While the Supplemental Nutrition Assistance Program (SNAP) has proven to be one of the most effective tools for fighting poverty, it is consistently in the crosshairs of conservative lawmakers. These persistent threats cause SNAP proponents to be wary of any significant changes. The Washington Post’s Leana S. Wen provides five reforms, such as reducing food deserts, that lawmakers on both sides of the aisle agree on:
When I served as Baltimore’s health commissioner, the city partnered with a supermarket to deliver groceries to senior centers and libraries. We helped corner stores, which for some residents are the only source of accessible food, to improve refrigeration and stock produce. There are many such efforts in communities around the country. But while there is hardly any political opposition to them, little appetite exists to fund them through municipal budgets. Private philanthropy should continue funding these pilots, but cities and states also need to invest in increasing food access.
America needs to invest in its future
Americans currently achieve lower educational attainment levels, live shorter lives and experience longer travel times than their counterparts in other developed countries. But it hasn’t always been this way. During the 20th century, the United States made significant and recurring investments in programs focused on the future that other countries strove to emulate. Unfortunately, this philosophy faltered under President Ronald Reagan’s administration in the latter part of the century and the country has never fully recovered. The New York Times’ David Leonhardt examines what it would take to revive this spirit:
After becoming president in 1953, Eisenhower recognized that if government did not make vital investments, nobody would. “The principal contradiction in the whole system comes about because of the inability of men to forgo immediate gain for a longtime good,” he once wrote. “We do not yet have a sufficient number of people who are ready to make the immediate sacrifice in favor of a long-term investment.” … Whatever happens, the stakes should be clear by now. A government that does not devote sufficient resources to the future will produce a society that is ultimately less prosperous, less innovative, less healthy and less mobile than it could be.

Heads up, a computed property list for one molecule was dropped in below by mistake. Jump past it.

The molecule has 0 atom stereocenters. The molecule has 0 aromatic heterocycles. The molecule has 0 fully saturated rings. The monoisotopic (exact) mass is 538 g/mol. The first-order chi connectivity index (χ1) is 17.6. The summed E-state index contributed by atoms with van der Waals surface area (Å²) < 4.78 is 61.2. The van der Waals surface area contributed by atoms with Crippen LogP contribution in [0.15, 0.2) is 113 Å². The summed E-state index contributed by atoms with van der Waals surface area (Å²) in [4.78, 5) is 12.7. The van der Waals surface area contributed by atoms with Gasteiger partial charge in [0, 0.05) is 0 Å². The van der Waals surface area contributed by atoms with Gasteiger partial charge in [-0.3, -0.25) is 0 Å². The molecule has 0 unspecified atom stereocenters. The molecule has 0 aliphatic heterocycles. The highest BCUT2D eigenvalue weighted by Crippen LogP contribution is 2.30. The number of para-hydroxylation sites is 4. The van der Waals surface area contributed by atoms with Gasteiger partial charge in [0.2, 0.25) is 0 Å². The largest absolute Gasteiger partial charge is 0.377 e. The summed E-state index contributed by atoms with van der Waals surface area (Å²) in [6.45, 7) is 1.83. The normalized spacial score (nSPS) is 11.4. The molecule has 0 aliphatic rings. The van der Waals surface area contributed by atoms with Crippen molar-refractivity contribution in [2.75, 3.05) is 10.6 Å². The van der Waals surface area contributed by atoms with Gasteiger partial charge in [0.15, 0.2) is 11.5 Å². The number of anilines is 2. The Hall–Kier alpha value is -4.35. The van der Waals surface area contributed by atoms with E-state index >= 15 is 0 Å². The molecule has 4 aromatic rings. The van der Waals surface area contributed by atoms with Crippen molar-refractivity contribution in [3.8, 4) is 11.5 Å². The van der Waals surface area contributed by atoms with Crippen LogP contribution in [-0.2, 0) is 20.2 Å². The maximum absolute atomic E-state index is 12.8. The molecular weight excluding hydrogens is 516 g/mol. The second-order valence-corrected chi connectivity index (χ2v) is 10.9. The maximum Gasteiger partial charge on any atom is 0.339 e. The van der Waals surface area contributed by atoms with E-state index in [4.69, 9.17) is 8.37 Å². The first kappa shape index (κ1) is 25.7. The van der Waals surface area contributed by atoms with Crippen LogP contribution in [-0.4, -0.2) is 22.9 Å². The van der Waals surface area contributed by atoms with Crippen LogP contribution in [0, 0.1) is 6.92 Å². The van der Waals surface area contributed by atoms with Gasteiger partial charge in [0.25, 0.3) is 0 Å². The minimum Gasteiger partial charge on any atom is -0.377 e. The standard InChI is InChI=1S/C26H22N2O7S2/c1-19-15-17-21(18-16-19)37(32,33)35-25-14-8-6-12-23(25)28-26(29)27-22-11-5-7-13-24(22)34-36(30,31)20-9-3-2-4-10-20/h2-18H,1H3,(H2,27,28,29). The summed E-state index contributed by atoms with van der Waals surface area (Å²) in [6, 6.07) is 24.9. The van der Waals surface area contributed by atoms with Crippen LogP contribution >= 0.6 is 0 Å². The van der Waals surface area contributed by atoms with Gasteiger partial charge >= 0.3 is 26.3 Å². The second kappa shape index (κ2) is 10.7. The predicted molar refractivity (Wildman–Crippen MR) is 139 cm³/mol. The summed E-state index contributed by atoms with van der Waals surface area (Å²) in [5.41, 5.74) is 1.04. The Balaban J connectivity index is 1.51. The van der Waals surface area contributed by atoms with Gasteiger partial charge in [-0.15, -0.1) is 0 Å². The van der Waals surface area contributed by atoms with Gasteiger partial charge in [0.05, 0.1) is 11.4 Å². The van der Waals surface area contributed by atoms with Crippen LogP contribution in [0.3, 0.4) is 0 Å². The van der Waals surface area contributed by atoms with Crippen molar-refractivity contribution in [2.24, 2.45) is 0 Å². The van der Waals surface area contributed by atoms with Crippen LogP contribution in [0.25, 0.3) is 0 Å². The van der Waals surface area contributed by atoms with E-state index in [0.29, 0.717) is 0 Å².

Covid-relief fiscal cliff
The Coronavirus State and Local Fiscal Recovery Funds provided $350 billion to keep state, local and tribal governments afloat during the pandemic. But those funds are set to expire by the end of 2026. While some states, such as Louisiana, were responsible and used relief for one-time or short-term purposes, others allocated dollars for recurring expenses. Route Fifty’s Beverly S. Bunch and William Glasgall outline how states can prevent budget shortfalls when federal relief dollars dry up.
One-time funds should be used for one-time purposes. … Other state budgeting practices should facilitate a multiyear planning approach. States should develop long-term revenue and expenditure forecasts, which could address the loss of federal funds. Along with conducting stress tests to gauge budget performance and maintaining sufficient rainy day funds and other reserves, this strategy will help officials recognize the risk of a fiscal cliff and give them time to avoid it.
Life expectancy falling faster for adults without college degrees
Average life expectancy for adults without bachelor’s degrees has declined over the past decade, according to new research from Brookings Papers on Economic Activity. Anne Case, co-author of the paper, sat down with the Brookings podcast to discuss the troubling mortality gap between those with and without college degrees.
So in all three periods that we lay out in this paper, the gap in adult life expectancy grew from a little more than 2 years in the early 1990s, to 5 years at the eve of COVID, and more than 7 years by the end of 2021. And before we move on, I just want to make note of the fact that that decade-long decline in life expectancy for people without a B.A. from 2010 to 2020, when life expectancy was moving in different directions for these groups, that’s almost unheard of in modern times. The only other place that that was seen was in Eastern Europe just after the breakup of the Soviet Union, which gives you some sense of the company that the U.S. is currently keeping.
Number of the Day
48.36% – Percentage increase in federal funds for Louisiana from fiscal year 2019 through 2021. The national average was 42.87%. (Source: Pew analysis of data from U.S. Census Bureau, 2021 Annual Survey of State Government Finances)